This chapter examines the use of religious language in peace agreements. They authors begin with a statistical analysis showing the significance of religious terminology in peace agreements 1990–2015 (even in today’s supposedly ‘secular’ world). This usage has multiple functions, appealing to different constituencies for different reasons. Forster and Bell highlight six. (1) It reinforces moral obligations to reconcile, creating reputational costs for parties who do not adhere. (2) It affirms unity in a common heritage, as a powerful reminder of shared values, beliefs, identities, and texts. (3) It reinforces shared national ethos. (4) It acknowledges that political forces are subject to overarching divine forces, lifting the burden of responsibility from human will to God’s will. (5) It endorses values associated with ‘the good’, e.g. moral behaviour and human rights. Finally, (6) it brings divine force to bear on implementation, warning of retribution should the agreement be broken.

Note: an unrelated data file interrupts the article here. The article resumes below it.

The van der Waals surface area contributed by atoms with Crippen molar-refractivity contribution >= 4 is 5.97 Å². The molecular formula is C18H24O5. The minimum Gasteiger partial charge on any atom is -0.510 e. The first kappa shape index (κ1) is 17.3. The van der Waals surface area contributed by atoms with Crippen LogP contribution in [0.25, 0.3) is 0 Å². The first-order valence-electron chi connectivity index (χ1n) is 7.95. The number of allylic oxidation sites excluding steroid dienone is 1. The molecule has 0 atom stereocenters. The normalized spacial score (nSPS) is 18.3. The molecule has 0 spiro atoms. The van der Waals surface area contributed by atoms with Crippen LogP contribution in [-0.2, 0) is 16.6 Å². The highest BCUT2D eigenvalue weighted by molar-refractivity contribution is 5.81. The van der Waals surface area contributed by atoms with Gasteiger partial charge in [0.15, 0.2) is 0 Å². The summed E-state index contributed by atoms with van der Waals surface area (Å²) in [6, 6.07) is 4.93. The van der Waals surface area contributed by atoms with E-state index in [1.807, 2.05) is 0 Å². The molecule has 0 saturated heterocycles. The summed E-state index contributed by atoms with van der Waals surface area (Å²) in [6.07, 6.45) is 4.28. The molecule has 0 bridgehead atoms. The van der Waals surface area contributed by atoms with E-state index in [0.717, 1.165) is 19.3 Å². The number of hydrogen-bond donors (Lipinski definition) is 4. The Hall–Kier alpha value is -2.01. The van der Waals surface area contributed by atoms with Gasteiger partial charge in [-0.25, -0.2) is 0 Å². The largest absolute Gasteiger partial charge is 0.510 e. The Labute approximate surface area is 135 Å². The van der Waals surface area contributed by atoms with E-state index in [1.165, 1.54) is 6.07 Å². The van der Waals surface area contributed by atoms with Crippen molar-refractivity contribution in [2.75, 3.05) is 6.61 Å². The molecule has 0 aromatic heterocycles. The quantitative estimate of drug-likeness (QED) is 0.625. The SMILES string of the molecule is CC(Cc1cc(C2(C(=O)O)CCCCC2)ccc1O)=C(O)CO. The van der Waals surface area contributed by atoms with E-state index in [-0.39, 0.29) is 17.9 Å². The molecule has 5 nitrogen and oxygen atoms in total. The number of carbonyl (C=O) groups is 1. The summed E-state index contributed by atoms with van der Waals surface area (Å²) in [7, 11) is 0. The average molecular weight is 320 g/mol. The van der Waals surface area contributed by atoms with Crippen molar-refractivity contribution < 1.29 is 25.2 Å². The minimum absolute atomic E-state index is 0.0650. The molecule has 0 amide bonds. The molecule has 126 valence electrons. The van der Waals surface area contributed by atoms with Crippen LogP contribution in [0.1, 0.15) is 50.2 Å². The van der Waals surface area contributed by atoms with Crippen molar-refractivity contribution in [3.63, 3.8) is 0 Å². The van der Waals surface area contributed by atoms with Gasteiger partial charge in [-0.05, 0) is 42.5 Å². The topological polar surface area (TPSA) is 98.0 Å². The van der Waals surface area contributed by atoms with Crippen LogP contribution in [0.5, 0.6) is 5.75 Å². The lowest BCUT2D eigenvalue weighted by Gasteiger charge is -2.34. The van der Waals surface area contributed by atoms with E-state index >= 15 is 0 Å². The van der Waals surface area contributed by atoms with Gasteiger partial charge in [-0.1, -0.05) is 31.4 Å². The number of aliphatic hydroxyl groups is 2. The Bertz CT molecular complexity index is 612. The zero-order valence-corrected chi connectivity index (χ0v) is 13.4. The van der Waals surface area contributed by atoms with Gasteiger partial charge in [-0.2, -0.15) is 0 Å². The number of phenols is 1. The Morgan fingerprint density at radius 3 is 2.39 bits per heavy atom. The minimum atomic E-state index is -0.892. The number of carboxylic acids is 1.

Christine Bell

Professor of Constitutional Law